Originally uploaded by John-Paul McCarthy
A fresh shipment from the 3A Hatchery.
don't take our kindness for weakness
Nearing mid November in Auckland an I'm still wearing a toque indoors.
Even the worst of what the northern Canadian winter experience had to offer never had me wearing warm clothes indoors.
This past year has allowed us to deliberate where our future lies.
Perhaps it's time to move somewhere more insular... and also a bit more interesting... with a bit more space, facilitated access to the equipment and mindset that we desire.
Perhaps Auckland, it is time to say goodbye.
Not the end.....
I'm about to proceed down the (no-return) path of creating a custom paint scheme for my Goliathon Raygun produced by Greg Broadmore, Dave Tremont and many other fine folks at Weta Workshop in Wellington.
Sharon & myself have had several wonderful opportunities to chat with the Workshop people this year. Most notably, an evening at the Weta Cave in April and the 4-day marathon that is the San Diego Comic-Con. During one conversation at the Auckland Armageddon Convention this past weekend; I mentioned that I wouldn't mind having "a go" at customising my Goliathon. I was met with plenty of support.
So... here goes!
Progress shots will be posted a bit closer to the end of my modifications.
I would also like to take this opportunity to apologise to those at the Workshop whose ears I've chewed off with my conversational blather. I'm an idiot.
I decided to end a productive day with a snapshot of a partially completed project.
This is a 3D model created in Sketchup then sent to an external rendering package. Finally touched up in Photoshop to add the slightly worn and poorly printed look.
When completed, it will be a light fitting with nods towards Scandinavian minimalism & Japanese lanterns.
I've been keeping an open eyeball on the development of Bigshot Toywork's line of wooden toys. This, by far, is my favourite of the bunch.
This image is of a Mike Mitchell custom paint of the upcoming Joe Schmoe figure.
Blanks will be debuting at a show in early November with an online release shortly afterward.
More info below:
Now that we've returned from our fact-finding mission abroad; it is time to get down to some real work.
Immediately to the left is the Audio Workstation:
Thanks to a couple of office desks being given to us, I can finally setup my audio equipment without having the spend an hour dragging everything out of my bag and out of drawers.
The right-hand side is the 3D & Graphics Station:
The large display can be utilised for audio programming, but its main purpose is for our 3D Design work plus Photoshop & Illustrator noodlings. It also has a tertiary function as our DVD viewing display. The area is setup in such a way that both Sharon & myself can work on separate projects without being in each other's way.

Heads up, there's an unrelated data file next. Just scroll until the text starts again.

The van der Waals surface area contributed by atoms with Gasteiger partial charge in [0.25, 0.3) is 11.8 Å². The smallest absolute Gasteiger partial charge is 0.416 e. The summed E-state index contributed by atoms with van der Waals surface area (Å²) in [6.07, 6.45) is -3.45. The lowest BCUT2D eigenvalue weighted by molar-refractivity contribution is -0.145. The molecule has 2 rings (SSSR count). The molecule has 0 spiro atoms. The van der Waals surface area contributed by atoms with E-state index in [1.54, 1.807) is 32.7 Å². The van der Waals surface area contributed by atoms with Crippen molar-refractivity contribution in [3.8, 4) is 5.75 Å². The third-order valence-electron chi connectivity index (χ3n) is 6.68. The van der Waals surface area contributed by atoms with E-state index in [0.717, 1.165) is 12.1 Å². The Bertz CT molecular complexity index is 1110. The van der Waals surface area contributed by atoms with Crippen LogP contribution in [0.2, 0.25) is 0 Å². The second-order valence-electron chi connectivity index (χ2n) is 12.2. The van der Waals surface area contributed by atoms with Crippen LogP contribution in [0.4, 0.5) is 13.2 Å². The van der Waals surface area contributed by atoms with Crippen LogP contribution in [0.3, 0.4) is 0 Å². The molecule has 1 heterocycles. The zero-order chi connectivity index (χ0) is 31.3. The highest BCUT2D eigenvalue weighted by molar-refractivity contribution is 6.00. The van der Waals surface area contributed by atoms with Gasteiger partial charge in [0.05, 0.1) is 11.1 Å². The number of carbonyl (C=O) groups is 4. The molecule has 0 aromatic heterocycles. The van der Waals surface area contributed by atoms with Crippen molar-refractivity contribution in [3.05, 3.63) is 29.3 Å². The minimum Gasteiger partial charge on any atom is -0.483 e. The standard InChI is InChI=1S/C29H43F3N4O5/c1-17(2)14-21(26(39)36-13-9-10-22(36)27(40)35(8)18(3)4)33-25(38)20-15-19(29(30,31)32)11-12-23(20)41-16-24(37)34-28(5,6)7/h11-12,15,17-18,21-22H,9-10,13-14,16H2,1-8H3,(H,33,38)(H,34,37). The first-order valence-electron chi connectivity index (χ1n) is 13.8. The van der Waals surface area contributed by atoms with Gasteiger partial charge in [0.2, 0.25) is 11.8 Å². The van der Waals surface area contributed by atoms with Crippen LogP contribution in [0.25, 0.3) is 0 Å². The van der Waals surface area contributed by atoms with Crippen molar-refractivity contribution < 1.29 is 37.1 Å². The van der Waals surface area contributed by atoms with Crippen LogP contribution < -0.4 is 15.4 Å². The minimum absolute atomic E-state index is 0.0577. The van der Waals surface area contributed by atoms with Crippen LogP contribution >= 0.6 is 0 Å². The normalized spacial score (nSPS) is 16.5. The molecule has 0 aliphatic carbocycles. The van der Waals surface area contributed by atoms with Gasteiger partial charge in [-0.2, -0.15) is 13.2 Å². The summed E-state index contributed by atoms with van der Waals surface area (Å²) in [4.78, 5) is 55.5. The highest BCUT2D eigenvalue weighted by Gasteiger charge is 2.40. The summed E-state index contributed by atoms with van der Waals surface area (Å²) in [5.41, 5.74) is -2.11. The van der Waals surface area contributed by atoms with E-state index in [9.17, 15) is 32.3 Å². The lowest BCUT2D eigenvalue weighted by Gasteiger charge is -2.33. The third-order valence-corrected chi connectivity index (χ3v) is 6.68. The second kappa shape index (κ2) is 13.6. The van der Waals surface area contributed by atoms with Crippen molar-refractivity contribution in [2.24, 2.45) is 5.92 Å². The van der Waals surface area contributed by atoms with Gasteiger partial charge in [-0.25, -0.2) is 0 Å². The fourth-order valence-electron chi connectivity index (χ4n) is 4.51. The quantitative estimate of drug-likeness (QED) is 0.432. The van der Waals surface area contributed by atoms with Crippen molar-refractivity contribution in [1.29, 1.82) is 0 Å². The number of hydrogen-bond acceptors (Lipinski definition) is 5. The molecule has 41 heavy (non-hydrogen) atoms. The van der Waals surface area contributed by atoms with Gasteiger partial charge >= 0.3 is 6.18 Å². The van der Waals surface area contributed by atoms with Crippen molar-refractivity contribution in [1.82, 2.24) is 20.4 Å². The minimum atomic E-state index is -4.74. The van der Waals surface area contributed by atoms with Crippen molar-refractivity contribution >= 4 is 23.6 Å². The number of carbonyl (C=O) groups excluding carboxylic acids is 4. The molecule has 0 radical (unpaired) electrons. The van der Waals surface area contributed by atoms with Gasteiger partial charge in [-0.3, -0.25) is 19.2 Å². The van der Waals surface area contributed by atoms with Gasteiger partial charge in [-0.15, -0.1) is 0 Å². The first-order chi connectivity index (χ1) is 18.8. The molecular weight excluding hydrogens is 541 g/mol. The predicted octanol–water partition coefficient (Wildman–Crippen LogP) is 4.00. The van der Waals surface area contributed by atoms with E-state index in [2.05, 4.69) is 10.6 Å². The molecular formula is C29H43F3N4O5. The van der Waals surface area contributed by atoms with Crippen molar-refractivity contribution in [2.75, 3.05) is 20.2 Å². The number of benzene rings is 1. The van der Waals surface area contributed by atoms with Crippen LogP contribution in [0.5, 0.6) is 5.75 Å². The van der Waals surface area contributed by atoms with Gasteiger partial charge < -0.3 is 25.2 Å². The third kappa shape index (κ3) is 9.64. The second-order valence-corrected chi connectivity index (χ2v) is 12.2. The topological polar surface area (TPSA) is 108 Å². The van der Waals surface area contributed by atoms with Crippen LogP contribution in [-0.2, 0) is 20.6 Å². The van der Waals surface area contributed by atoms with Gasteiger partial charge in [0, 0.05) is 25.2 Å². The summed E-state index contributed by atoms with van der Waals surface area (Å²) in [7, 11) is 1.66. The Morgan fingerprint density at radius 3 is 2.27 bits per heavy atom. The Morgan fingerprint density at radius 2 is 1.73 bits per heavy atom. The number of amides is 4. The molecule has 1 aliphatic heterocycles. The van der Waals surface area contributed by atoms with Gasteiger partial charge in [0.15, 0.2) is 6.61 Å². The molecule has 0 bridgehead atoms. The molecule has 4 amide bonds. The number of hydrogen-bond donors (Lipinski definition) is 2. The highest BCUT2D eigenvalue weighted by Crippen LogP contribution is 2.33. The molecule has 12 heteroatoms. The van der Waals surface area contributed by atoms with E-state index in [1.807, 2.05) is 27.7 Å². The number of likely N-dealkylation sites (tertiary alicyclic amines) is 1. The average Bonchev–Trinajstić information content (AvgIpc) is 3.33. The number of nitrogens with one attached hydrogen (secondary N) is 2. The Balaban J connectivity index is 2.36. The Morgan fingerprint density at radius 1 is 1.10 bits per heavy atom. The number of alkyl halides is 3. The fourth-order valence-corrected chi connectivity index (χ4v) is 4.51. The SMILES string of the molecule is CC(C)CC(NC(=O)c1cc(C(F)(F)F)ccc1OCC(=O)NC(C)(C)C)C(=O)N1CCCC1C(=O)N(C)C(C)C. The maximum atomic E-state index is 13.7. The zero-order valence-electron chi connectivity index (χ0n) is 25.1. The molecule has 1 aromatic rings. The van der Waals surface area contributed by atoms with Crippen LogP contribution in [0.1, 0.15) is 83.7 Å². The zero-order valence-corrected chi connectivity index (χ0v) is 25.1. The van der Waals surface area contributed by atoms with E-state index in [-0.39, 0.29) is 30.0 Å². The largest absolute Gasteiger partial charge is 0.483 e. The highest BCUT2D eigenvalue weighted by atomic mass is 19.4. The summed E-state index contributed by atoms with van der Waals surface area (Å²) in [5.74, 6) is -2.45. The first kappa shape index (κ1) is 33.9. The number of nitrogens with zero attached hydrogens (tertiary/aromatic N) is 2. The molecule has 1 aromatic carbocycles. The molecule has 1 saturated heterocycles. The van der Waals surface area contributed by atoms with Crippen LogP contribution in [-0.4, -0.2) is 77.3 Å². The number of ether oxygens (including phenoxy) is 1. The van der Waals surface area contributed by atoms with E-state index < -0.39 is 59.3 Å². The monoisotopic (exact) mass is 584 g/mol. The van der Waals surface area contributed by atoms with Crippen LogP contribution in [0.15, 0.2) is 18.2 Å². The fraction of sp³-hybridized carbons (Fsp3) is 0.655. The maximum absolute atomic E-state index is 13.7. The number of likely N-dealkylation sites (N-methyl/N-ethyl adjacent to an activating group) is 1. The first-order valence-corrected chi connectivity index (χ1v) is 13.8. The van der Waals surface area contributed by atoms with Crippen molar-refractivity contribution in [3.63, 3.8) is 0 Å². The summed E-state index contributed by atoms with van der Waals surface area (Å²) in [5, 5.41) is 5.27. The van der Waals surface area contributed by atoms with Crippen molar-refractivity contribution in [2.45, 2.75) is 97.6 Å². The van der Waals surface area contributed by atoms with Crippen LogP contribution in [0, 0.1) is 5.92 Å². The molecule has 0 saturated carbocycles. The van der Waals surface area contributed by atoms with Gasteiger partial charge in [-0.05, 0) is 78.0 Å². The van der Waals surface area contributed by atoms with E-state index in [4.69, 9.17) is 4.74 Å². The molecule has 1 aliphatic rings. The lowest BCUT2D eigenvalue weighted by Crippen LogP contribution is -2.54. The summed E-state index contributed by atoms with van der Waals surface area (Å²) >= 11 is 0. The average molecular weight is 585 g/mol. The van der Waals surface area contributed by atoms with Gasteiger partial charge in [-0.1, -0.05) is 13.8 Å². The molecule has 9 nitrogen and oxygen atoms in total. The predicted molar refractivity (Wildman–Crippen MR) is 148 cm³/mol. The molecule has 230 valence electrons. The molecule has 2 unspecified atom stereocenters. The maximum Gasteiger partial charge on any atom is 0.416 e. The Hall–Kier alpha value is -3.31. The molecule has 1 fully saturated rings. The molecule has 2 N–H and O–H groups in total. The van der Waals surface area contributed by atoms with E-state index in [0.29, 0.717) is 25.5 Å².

Below the desk is the scanner / printer. If you look closely, you'll notice a bit of (still to be hung) artwork and collectible figurines.
I hope you enjoy this little insight in our ever evolving workspace. We're currently in the midst of setting up the spare room to function as a 'messy' area for painting, drawing, soldering, printing & spraying.
A funny news clipping that we encountered while reading the paper at a local coffee shop here in Gibsons. A 3 year old boy floats 12km downstream on the Peace River --- in his toy truck!
My mystery project is developing nicely. I was stalled for the past couple of days due to a tricky detail in the design.
I should be able to provide further details once the prototype is made in October.
A screen cap of what is currently on my desktop.
I do my design roughs in Adobe Illustrator then export as EPS in my 3D software for the next stage of drawing.
Feel free to guess what this is, as I'm not currently not at priviledge to say.
Preparation of the acrylic faceplate to accept the keypad board.
Initially, I did not want to have any hardware visible on the keypad area of the faceplate. After a bit of examination & head scratching, I realised that tapping the screws from below seemed to be too troublesome and, more importantly, less secure.
So, to get the desired result I purchased some nice M3 stainless hardware and proceeded with a couple hours of drilling and countersinking (by hand).
This is one faceplate down... 2 more to go!
When I have more faceplates made in the future, I will be certain to include the penetrations for attachment of the keypad board. That will only leave the countersinking to be down by hand (roughly an hour's work for the 19 hole total)
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